"We really don't believe consumers today understand the value of premium denim," says Topher Gaylord, president of 7 for All Mankind, which is owned by VF. "It's the whiskering of the denim, the wash ... and taking raw denim and creating artistic interpretation."
Much of Hollywood, Gaylord says, knows the "idea is to have a pair of jeans that look like you've owned them for 20 years." And he says the hand distressing and other denim treatments make his production costs 10 times higher than jeans sold in the mass market.
But it's been hard these days to convince regular customers that such care should add more than $100 to the price. So at 7 for All Mankind, about 95% of the company's jeans are now less than $200, up from 70% a year ago.
True Religion, which sells jeans that top out at $398, says its wholesale sales were down 17% in the first quarter, and sales at its stand-alone stores were down about 10%. It's opening stores as fast as it can — more than 30 in the last year — but experts say it is still hampered by its reliance on luxury department stores.
"They're still growing rapidly, but obviously the rate of growth will slow down," says retail stock analyst Jennifer Black. "The question becomes, 'Are people going to continue to spend $250 and, in some cases, over $300 for jeans?' "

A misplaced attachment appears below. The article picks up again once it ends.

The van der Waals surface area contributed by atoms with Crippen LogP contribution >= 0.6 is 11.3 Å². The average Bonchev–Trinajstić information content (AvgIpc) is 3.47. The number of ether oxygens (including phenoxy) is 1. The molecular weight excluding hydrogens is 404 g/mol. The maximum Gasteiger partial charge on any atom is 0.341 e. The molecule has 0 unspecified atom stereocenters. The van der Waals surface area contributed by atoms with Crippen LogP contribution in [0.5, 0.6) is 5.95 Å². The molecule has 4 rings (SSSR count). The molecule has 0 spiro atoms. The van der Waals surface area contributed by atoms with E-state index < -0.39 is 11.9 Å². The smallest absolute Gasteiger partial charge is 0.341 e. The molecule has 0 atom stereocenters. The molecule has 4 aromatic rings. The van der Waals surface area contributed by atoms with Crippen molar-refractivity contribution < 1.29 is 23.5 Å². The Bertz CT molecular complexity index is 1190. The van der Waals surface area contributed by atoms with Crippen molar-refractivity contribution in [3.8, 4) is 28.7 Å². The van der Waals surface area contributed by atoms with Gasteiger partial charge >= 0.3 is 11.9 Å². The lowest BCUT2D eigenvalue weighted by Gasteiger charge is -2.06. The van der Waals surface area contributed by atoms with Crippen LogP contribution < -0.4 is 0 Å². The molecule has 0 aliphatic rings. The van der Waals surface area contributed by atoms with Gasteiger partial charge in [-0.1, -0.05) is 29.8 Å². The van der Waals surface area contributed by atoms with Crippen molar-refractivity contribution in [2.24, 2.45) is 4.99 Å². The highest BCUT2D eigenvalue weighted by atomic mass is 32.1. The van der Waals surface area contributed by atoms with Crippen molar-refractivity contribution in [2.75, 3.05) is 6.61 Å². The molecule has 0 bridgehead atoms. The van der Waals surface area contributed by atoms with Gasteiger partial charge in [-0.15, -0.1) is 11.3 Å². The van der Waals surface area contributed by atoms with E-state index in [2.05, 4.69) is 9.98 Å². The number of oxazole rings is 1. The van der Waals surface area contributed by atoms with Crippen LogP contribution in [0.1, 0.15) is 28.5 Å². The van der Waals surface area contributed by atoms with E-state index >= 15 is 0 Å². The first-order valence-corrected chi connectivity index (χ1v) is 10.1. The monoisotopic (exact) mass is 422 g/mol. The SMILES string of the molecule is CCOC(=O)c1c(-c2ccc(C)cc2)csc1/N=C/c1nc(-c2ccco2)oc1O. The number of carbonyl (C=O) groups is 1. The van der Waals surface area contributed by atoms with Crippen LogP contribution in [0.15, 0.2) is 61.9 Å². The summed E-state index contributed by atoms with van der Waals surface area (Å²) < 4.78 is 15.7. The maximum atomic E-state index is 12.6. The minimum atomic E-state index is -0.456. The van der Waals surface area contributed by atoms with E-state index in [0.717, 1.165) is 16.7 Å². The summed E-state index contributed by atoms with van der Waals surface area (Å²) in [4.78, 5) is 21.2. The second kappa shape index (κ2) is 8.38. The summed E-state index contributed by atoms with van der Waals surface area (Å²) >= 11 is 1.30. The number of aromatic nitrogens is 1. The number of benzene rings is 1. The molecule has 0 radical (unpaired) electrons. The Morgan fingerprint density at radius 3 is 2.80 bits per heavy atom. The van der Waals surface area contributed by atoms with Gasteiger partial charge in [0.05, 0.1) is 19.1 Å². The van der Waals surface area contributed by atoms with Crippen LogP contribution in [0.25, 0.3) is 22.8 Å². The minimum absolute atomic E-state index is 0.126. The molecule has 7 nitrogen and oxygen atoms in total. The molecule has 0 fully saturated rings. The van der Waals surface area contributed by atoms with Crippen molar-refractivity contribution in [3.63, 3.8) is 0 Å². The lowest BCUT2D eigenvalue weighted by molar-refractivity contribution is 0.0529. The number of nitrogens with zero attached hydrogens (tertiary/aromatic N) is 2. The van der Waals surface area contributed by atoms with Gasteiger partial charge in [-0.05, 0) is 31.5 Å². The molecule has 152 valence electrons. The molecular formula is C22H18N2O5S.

Black, who has dozens of pairs of premium jeans in her closet, says department stores are buying more of the $200-and-under jeans for the fall, a segment in which manufacturers like True Religion have scant offerings.
But True Religion says it isn't going to shift its strategy.
"Fashion-conscious consumers are spending less in this current environment, but when they shop, they look for products that stand out," says True Religion CEO Jeffrey Lubell. "Our innovative products oftentimes cost more to make, so our strategy does not contemplate reducing our jeans' prices."
Lucky, which sells jeans from $99 to $139, is well-positioned for the downturn, says Bill McComb, CEO of Liz Claiborne, which owns Lucky, because it isn't selling at the upper reaches of denim. The company also got a jump-start on competitors by opening specialty shops, where it can control its promotions and displays. But, as with 7 for All Mankind and True Religion's stand-alone stores, Lucky often finds it has to compete with department stores, which are discounting their jeans faster than they'd like.
Privately held premium-denim company Citizens of Humanity doesn't release sales numbers but, "Our business is not what it was last year," says Chief Operating Officer Gary Freedman. Still, he says, it's better than expected, and the company hopes to steal more sales with its recent introduction of "super stretch denim."
Like its competitors, Citizens is expanding beyond denim. It will offer knit tops for the holiday season, allowing "our customer base to buy Citizens of Humanity products at a lower price."
After all, as retail brand and design expert Ken Nisch notes, you can sell "three or four tops for every bottom." Jeans makers, he says, have to become "lifestyle companies" with non-denim clothes and accessories to thrive.